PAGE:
Jonah Hill, Michael Cera, Seth Rogen, Bill Hader | R |
If Earth was somehow destroyed by an atomic war, only two things would survive: cockroaches and tedious coming-of-age comedies about a high school boy's last-ditch quest to have sex before starting college. But the usually annoying genre—stale since 1999's American Pie—receives a long overdue rehabilitation in the super funny Superbad.
Two weeks before graduation, mousy Evan (Cera, perfecting the deadpan skills he honed on Arrested Development) and his bulldog pal Seth (Knocked Up's Hill) are convinced they can score with the girls of their dreams if they succeed in buying alcohol for that night's big bash, using a new fake ID acquired by third-wheel pal Fogell (newcomer Christopher Mintz-Plasse, riotous in his screen debut). Superbad wisely treats Evan and Seth like real teenagers, not the usual clichéd caricatures, and inserts them into wholly relatable situations: embarrassingly awkward interactions with the opposite sex ("They said that would happen in Health [class]") and silly conversations with friends ("Take off the vest; you look like Aladdin"). Still, the film isn't completely void of disarmingly outlandish moments. An incongruous, though hilarious, subplot centers on Fogell's drunken misadventures with goofball cops Rogen (who cowrote the film) and Hader.
Superbad might pretend it's all about the groin, but like this summer's other superb comedy Knocked Up (also from Judd Apatow, who produced Superbad), its favorite organ sweetly turns out to be the heart.
Nicole Kidman, Daniel Craig, Jeremy Northam | PG-13 |
Something out there must really hate us. The space shuttle blows apart, blanketing the country in debris saturated with an ominous substance. Faster than you can say Invasion of the Body Snatchers, Washington, D.C., psychiatrist Carol Bennell (Kidman) notices strange behavior and poker faces popping up all around her. "My husband is not my husband," sobs one patient. It's the work of a quick-spreading alien virus that turns people into vacuous vessels (most victims receive it when an infectee thoughtfully vomits into their mouth). Teaming up with a doctor pal (Craig), Carol searches for her son, last seen with her infected ex-husband (Northam). The only way to avoid detection is to blend in with the rest of the automatons, displaying as little emotion as possible.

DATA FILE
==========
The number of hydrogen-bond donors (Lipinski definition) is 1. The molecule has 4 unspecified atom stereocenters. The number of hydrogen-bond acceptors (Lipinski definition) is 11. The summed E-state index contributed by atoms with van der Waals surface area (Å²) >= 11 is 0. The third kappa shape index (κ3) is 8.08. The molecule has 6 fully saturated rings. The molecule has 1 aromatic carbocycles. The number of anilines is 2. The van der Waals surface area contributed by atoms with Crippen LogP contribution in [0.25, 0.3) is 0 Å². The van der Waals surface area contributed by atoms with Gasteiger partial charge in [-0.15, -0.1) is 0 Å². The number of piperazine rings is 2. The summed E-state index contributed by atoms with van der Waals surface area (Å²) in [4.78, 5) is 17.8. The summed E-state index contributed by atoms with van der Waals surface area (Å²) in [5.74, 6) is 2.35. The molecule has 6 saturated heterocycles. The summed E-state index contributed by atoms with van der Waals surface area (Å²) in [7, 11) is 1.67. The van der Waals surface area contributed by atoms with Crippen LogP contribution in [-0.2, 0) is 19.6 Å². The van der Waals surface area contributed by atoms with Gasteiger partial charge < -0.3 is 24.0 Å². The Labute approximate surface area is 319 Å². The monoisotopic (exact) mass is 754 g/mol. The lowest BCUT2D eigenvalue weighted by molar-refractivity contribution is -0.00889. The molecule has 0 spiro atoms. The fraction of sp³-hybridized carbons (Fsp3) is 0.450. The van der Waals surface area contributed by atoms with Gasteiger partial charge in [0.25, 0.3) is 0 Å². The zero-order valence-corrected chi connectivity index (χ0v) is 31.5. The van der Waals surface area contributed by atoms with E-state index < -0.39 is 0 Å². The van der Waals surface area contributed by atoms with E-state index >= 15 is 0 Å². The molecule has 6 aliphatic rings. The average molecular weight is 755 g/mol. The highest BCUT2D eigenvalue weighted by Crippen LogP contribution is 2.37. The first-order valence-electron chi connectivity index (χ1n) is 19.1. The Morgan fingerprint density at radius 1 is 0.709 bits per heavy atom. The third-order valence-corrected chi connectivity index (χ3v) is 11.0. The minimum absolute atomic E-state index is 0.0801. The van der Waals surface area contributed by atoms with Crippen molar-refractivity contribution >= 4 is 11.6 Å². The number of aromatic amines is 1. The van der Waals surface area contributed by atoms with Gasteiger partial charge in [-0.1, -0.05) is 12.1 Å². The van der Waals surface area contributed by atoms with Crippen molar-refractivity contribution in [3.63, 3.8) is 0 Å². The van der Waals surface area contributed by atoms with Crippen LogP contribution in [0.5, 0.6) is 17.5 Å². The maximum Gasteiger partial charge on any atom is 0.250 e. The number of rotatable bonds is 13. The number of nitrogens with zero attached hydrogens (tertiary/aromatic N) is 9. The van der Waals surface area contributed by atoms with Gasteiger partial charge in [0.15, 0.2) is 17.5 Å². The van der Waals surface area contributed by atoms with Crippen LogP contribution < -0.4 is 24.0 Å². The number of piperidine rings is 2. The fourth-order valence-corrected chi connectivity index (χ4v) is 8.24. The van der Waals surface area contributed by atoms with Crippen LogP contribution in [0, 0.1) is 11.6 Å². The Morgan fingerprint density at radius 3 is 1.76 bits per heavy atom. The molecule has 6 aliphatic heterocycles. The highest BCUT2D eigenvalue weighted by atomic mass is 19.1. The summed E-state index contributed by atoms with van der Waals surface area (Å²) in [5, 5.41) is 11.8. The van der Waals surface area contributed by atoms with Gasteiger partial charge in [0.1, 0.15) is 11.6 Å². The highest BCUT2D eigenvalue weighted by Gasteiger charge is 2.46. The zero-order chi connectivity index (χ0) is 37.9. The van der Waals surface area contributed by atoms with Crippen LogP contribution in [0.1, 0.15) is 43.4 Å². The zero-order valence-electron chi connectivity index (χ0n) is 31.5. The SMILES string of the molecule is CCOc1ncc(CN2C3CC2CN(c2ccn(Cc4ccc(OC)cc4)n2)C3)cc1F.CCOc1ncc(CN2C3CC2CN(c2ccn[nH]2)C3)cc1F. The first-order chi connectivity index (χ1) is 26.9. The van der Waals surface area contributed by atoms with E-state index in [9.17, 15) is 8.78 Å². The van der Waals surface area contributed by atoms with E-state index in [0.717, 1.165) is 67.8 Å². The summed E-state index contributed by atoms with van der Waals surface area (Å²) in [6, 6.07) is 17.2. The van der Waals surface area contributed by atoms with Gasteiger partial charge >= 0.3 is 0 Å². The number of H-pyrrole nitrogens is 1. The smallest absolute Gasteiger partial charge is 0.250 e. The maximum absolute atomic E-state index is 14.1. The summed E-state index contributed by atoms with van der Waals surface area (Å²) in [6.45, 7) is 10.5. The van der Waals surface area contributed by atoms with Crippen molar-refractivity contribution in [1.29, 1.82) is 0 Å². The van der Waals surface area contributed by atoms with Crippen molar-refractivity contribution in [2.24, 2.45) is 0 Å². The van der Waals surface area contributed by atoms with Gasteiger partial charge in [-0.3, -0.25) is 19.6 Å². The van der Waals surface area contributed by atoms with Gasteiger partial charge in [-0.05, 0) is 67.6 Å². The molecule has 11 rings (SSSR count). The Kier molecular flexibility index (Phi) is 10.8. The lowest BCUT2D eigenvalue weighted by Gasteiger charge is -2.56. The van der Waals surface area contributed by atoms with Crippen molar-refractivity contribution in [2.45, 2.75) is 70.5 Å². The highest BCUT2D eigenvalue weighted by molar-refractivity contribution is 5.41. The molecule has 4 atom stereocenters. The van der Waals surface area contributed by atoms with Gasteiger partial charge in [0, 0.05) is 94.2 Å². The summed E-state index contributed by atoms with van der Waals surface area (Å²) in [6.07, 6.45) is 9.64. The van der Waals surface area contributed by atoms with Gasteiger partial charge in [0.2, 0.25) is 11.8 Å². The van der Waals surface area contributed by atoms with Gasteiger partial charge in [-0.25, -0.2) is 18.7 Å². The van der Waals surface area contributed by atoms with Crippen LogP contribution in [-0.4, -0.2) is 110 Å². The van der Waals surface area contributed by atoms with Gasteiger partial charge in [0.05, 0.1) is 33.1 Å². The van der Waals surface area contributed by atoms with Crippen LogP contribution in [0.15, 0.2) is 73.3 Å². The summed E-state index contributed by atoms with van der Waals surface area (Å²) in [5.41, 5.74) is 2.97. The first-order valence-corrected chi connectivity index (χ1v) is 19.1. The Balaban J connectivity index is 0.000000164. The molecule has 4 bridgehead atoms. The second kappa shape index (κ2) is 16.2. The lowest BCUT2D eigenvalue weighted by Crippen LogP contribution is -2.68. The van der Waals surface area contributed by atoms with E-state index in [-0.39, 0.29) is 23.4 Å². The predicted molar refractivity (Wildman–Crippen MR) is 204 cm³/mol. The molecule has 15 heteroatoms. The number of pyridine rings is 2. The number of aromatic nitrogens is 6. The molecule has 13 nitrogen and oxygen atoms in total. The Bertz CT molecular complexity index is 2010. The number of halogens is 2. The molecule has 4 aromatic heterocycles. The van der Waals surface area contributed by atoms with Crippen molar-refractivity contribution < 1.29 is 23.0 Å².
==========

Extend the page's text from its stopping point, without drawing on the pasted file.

In other words, just replicate your muted response to sitting through The Invasion, which manages to elicit zero feelings whatsoever: no thrills, no chills, not even a yawn. In a film awash with blank expressions, even the reliably spry Craig can't save the day. (How do you neuter James Bond? Stick him in a snooty turtleneck.) Only during a thrillingly creepy car chase, where Kidman frantically tries to shake off a dozen pod people clinging to her sedan, does The Invasion awaken from its cozy slumber.
The 11th Hour
Leonardo DiCaprio has long been at the forefront of environmental causes, but this is the first time he's ever recycled an entire movie. His documentary The 11th Hour (DiCaprio serves as host, producer and cowriter) revisits the same save-the-environment terrain as last year's An Inconvenient Truth. By trotting out dozens of "independent experts"—scientists, oceanographers, even Mikhail Gorbachev—to dryly make the case for developing renewable alternatives to reduce our overreliance on fossil fuels, Hour manages to be more ambitious but ultimately less effective. Who'd have thought that DiCaprio's charm was no match for Al Gore's simple yet dynamic PowerPoint presentation?